The Point Is At The End Of This Post, But You Can Read The Rest Of It If You Want To

POG thank you

It was drizzling today, and normally I'm all into the drizzling, because — DRIZZLING — it is such a great word. I get to wake up and hear that it is drizzling, and then I get to think "hmmm, it's drizzling", and then every time I look out the window to check the weather, I see that it is drizzling. It sounds like some kind of wine or a city in Deutschland or a brand of automatic hammer. Are there even automatic hammers? Drizzling drizzling drizzling. This drizzle is fo' shizzle.

Right. So, it was drizzling, which usually makes me want to stay indoors, because drizzling equals wet, and I am terribly suspicious of umbrellas. I don't trust them. I always end up pinching my fingers in the thingy around the main pole, or the material pulls off one of the spokes and flaps up all dorkily in the wind, or I somehow manage to rip out my half-inch long hair when I neglect to hold the umbrella up high enough, and then the umbrella ends up wet, and wherever I go I have to find a place to put my drippy umbrella, or I worry when I bring it home that I won't let it dry out enough and that it will be mouldy the next time I open it up. I've never opened up a mouldy umbrella, but I'm sure that it could happen.

Ooookay, so forget about the drizzling and my ridiculous umbrella-related anxiety. My original point was that, despite the rain and the umbrella minefield in my hall closet, I left the house to take a walk this afternoon, because my cats ran off with my darning needles, leaving me with yarn ends trailing from all my crochet projects, and all that freaking acrylic string dangling from otherwise decent creations was driving me nuts.

No, I am not a control freak.

I walked to the yarn store, and wouldn't you know it, part of the material ripped up from one of the umbrella's spokes, and when I got to the yarn store, I ended up having to put my umbrella in the window display to avoid putting it in the aisle. I felt really uncool, but, lucky for me, I'm thirty-six, and most of the time cool can pretty much fuck itself now. I turned a corner in the store during my darning needle search when this German lady suddenly popped up in front of me and said "Be carefuhl vere yo0 valk", and she pointed at this very elaborate setup all over the yarn store's floor. There were about thirty stuffed animals arranged by colour in rows in front of some small movie-watching device, and next to them were cardboard boxes repurposed as buildings joined by a bridge. "You voodn't vant tuh destroy dem", she said, sweeping her arm around the weird floor display until my eyes fell upon two little boys who looked up at me like I was the lamest thing ever to interrupt their disturbingly ordered colour-wheel-esque mock theatre in the middle of a yarn store.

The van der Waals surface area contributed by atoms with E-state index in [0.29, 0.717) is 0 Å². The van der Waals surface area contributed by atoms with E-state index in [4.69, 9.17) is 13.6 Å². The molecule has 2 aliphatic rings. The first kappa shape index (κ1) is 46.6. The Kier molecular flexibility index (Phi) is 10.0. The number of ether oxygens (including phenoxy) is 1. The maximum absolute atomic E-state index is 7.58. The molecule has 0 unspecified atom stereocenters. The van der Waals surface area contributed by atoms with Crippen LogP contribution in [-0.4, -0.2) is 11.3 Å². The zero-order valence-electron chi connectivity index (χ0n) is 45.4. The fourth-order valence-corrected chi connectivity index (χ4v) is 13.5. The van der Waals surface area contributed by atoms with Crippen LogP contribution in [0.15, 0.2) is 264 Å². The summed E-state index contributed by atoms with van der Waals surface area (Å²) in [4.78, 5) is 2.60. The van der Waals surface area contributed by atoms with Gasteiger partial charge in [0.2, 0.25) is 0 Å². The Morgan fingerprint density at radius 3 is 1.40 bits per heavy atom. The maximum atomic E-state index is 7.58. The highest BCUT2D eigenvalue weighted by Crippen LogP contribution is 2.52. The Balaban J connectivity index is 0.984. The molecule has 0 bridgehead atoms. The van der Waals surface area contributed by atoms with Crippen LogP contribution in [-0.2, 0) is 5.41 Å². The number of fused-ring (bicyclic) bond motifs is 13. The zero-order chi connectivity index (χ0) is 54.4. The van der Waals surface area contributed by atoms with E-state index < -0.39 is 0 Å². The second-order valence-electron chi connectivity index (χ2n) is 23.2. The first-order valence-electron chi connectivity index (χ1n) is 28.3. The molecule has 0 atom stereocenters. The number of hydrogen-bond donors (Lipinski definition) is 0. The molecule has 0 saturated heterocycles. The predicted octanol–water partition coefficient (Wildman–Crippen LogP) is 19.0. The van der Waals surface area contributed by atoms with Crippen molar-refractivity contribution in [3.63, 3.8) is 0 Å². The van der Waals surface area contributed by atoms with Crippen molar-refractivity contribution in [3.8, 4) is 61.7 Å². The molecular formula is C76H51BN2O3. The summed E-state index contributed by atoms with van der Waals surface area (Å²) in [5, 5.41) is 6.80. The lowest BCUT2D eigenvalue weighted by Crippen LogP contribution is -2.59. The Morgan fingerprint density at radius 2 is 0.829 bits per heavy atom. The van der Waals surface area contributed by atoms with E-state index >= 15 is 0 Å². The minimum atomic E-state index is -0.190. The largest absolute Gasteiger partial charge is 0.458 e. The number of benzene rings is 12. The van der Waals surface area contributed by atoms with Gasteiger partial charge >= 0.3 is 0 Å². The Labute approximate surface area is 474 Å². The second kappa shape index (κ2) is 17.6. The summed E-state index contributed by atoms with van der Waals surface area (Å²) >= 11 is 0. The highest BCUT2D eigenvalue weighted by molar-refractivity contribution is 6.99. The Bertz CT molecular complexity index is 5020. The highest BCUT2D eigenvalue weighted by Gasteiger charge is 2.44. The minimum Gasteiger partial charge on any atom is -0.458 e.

I pretty much just wanted to buy my darning needle and run, but I somehow ended up talking with the German woman about how the first television I remembered watching was black and white and only had two channels that you had to use a can opener to change, and she told me all about how she didn't have a television in Germany, but when she came to Canada, she lived with her sister, and they also had two channels, but the family had to sit in specific parts of the living room in order for them to get decent reception. I am now officially talking like my parents, except that when I say I had to walk uphill both ways to school, I really did. The route to my high school from my house was about uphill halfway both ways. I developed a pretty nice pair of calves back in 1987.

Have I even mentioned what my point is aside from the photograph at the top of this entry? No, and I apologize for that. I have a fever, and I lose track of stuff when I have a fever, which makes me forget to eat, so I'm feverish AND I have low blood sugar.

After I left the yarn store, I went to check my post office box, and inside my post office box was a Reese Peanut Butter Candy Egg, the best of all Easter-related candy eggs, and a note inside a red envelope, which was the POG's way of saying thank you to me for bringing him some books that I didn't want anymore. A red envelope filled with my favourite candy was one of the best things to happen into such a grey day after incomprehensible yarn store strangeness, a busted umbrella, and a fever-induced blood sugar low.

The note has accidentally become my favourite part of this post, because I had to blur some of the words to save the POG from self-incrimination, because I'm nice like that, and now it has ended up making the note sound kind of dirty:

Thanks for the books. I'll have something to ---- -- ----------- ---- ---- when I'm -----. I hope you can eat chocolate. Have a great day.

---- (POG)

I'm so glad that he'll have something to ---- -- ----------- ---- ---- when he's -----. It's a terrible thing to be -----.

I absolutely swear that the books I gave him aren't dirty. I swear.

Grace In Small Things: Part 146 of 365

Grace In Small Things: Part 145 of 365